As published in: Nature’s Pathways – Northeast Wisconsin March 2017
March 20 marks the spring equinox. This signifies the first official day of spring and the moment the sun crosses the equator. It is common to celebrate this date as a time for cleansing and rebirth. Many use this as an opportunity to deep clean the home and purge clutter! It is also the perfect time to reflect on your life to notice what is no longer serving you, rid yourself of negativity and make room for opportunity, new experiences, and enriching relationships.
In the yoga community, we use this time of the year to set intentions for personal growth and empowerment. This is often done through a practice of 108 Sun Salutations. A Sun Salutation (or “Surya Namaskar” in Sanskrit) is a series of poses done as a moving meditation, connecting movement with breath allowing you to take in “prana” (breath/life force) and exhale “apana” (that which is no longer needed). The detoxifying practice is completed after 108 repetitions of the Sun Salutation series. We use the number 108 as it has many symbolic and important meanings in mathematics, science, religion and the arts. It is also the number of beads in the traditional mala string used for meditation and/or prayer.
The classic Sun Salutation sequence is as follows:
1. Mountain Pose (Tadasana) — Stand tall and strong with hands at heart center, feet grounded, shoulders back and core engaged.
2. Upward Salute (Urdhva Hastasana) — Inhale, reaching arms upward and keeping shoulders relaxed.
3. Standing Forward Bend (Uttanasana) — Exhale to fold forward, hinging from the hips and keeping knees soft. Relax upper body.
4. Halfway Lift (Ardha Uttanasana) — Inhale and come up halfway, lengthening the spine, keeping the back straight and relaxing the arms (or bring hands to shins).
5. Four-Limbed Staff Pose (Chaturanga Dandasana) — Step or jump back to plank, shift forward on the toes and while exhaling, descend into a low pushup, keeping elbows in and stacked over wrists. Option here to lower belly to the floor.
6. Upward Facing Dog (Urdhva Mukha Svanasana) — Inhale and extend arms long, engage leg and abdominal muscles, and relax shoulders away from ears. Tops of feet and bottoms of hands press down while the chest opens up.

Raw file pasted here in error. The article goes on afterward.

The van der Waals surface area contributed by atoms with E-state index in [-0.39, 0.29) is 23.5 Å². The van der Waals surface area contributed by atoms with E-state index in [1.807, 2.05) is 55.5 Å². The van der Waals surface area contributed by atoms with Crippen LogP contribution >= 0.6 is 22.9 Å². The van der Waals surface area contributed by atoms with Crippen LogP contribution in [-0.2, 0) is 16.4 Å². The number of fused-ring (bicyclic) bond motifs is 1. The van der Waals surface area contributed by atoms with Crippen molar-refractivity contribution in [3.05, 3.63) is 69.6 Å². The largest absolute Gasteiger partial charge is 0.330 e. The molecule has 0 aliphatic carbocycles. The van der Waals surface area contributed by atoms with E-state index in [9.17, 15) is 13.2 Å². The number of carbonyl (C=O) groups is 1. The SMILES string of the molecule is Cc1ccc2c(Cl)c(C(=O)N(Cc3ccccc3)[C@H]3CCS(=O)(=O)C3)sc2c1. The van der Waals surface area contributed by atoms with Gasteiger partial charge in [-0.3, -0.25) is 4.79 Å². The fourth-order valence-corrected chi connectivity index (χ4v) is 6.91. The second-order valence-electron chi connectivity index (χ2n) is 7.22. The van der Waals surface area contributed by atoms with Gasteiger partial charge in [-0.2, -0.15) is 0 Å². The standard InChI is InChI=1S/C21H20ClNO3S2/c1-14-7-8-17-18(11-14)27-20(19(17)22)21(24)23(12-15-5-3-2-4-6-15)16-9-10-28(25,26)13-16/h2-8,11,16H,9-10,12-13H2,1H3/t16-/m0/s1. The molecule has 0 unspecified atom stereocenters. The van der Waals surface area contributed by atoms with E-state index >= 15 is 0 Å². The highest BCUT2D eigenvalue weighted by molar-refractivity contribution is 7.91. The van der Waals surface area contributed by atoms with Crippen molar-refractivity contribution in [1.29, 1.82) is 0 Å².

7. Downward Facing Dog (Adho Mukha Svanasana) — Exhale to lift hips, tuck toes and press back to an inverted “V” shape with your body. Feet should be hip-width apart, thighs pressing back and eye gaze toward your navel or thighs.
8. Feet to Hands (transition to front) — Look forward, soften knees and walk or jump feet up to meet hands.
9. Halfway Lift (Ardha Uttanasana) — Inhale and come up halfway, lengthening the spine, keeping the back straight and relaxing the arms (or bring hands to shins).
10. Standing Forward Bend (Uttanasana) — Exhale to fold forward, hinging from the hips and keeping knees soft. Relax upper body.
11. Upward Salute (Urdhva Hastasana) — Inhale, reaching arms upward and keeping shoulders relaxed.
12. Mountain Pose (Tadasana)
If you don’t have time to complete the full practice of 108 repetitions, even just 20 minutes of flowing through Sun Salutations can have tremendous effects on physical and mental well-being. A recent study in the International Journal of Yoga found that college students who practiced Sun Salutations every day for two weeks reported a quiet mind, feelings of rest and joy, and less worry than a control group who did not participate in any practice.
Use this sequence to energize the body, refresh the mind and see the sun reflected inside yourself. Feel empowered to be yourself and feel gratitude for the blessings in your life!
Reference: “Surya Namaskar Is All You Need, Study Shows.” Yelena Moroz Alpert. http://bit.ly/1J29Mcn.